Framing and an electric river walk

Dear Monty,

The thought of being licked in the face by a dog was once anathema to me, but since being a dog owner I now see it as the ultimate dog compliment.

This past weekend has been one of framing anxieties and wet dog walks.

Framing frescoes which are cast plaster and are therefore heavier than your average painting - can be tricky. I have found a supplier of box frames which makes the whole process a lot easier, but the framed paintings are vulnerable when transported. I was anxious about this when sending my fresco of The Veddw via Royal Mail parcel post to John Kingdon, but it seems the bubble wrap and the brown paper tied up with string was not only one of Maria's favourite things - it also helped the painting survive its journey and gave John the opportunity to recall The Sound of Music !

I am currently re- framing a painting of  prize winning Charollais ram and ewe made for my son-in-law some time ago in the style of Hogarth's servants. The painting has had five house moves since I painted it and has been transported in the back of a stock trailer and has survived - until now that is when the frame gave up the ghost.

Morton in the marsh 2nd prize winners but first time Ed had gained a prize in that show

Hogarth's heads of six servants

My ability to keep work intact has certainly improved since my early years as an artist. I recall the time when I was called for an interview at the college I most wanted to to do my masters degree at - The Slade School of Fine Art in London. I had made my plaster pieces in my small studio at Artspace Portsmouth, and they were transported in a cardboard box in the back of a van hired for the day. But by the time we got to that wonderful place of pillars, statuary and resonant history my work had been reduced to a plaster jigsaw. The very kind tutor artists suggested I find a way of making the work more robust ! Needless to say I did not get a place - and I do regret that because I had made an internal connection with the place and its history.

Life moves on and now I have a small studio and a garden for which I am grateful and a grandchild who explains how I should be conducting my framing - and a dog who likes going for walks in the car.

Sophie explaining the finer points of framing

The walk in the car involved a short drive to the river Tawe which was in full flood and a run along the old railway line to Swansea next to the river - I had no camera but the memory of it was thus :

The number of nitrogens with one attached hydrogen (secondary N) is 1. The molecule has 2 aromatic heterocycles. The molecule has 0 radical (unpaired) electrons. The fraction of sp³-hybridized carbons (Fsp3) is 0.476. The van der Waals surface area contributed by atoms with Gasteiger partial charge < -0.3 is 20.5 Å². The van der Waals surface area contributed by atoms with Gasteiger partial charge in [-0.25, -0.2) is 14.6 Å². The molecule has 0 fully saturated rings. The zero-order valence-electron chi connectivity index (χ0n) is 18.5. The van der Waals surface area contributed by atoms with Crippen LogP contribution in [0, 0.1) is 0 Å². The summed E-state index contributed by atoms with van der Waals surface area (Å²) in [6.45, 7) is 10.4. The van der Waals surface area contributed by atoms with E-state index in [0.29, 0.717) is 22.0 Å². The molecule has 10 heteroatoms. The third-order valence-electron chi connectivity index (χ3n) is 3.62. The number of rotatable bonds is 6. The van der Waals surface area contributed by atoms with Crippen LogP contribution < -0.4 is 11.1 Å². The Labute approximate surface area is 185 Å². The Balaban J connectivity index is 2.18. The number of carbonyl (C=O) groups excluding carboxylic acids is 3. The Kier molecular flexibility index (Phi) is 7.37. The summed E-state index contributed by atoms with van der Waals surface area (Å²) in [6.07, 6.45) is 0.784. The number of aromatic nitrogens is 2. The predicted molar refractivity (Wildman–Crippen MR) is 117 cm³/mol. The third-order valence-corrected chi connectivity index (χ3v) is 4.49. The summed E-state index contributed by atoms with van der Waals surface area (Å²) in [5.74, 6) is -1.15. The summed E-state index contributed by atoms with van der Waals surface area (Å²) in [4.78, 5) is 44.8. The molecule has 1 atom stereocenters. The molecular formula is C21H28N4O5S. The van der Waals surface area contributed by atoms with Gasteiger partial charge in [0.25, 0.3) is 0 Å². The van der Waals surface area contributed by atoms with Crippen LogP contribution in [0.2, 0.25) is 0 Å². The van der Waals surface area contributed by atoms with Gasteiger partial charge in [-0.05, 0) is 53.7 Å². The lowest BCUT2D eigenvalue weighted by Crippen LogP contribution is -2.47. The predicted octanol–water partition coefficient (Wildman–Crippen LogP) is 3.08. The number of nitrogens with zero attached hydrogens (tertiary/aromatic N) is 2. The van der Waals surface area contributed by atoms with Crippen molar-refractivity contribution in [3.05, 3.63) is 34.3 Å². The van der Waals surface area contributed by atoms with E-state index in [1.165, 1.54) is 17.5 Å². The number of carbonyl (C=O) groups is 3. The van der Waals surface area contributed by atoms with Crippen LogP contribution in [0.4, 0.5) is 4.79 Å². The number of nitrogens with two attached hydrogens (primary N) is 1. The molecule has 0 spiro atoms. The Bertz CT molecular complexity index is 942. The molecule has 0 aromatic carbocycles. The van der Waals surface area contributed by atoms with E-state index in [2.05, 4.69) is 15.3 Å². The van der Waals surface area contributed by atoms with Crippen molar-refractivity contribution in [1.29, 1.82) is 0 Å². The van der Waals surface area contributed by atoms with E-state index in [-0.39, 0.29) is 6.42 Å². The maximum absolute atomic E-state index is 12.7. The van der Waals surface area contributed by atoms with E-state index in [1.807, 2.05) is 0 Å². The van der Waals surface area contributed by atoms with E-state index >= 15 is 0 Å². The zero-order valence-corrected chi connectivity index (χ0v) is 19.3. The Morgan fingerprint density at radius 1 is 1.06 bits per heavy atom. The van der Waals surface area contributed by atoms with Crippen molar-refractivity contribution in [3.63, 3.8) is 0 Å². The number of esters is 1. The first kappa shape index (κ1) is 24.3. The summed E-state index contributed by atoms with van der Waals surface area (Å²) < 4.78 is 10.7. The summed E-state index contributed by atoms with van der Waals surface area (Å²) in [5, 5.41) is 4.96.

Tawe spate
Stained golden brown from peat high up on the fan's
Mixed with
A washing basket
Plastic bags
Contributed by the inhabitants of the upper Swansea Valley
Its foaming flow heading for dock and barrage
To block up its gates to the Bristol Channel

The moist air made audible by the crackling electricity in the pylons overhead
Power's sound
As trees fall over the path
Felled by wind and waterfalls at their roots.



  1. The memory has given me lots of pictures. Very engaging and I hope you're taking Sophie's advice.

    1. Sophie is a gem, I have to take note when she is so serious ! Thank you for being engaged that is a very great compliment.

  2. I can't bear to think of the moment when your found your crumbled paintings! Terrible!
    Love the poem. And granddaughter.

    1. I can think about that day in London without pain - 31 years later!

    2. This comment has been removed by the author.

  3. I always like a good anathema. Such an under-used word. And it's nice to be "mentioned in dispatches," thanks. I had a second opportunity to do my Julie Andrews impression when I found more string under the brown tape (never waste brown string if you garden). I think my purple wall needs another coat before hanging the fresco (which, I repeat, doth not have justice done to it by any photograph). I wonder does Anne have as much antipathy to brackets as she does to exclamation marks? If I'd been you in London I'd probably have replied to her three times to make my point. Sorry to be the cause of so much anxiety. Next time you produce an attractive fresco, I'll have to collect (will bring wine and cake).


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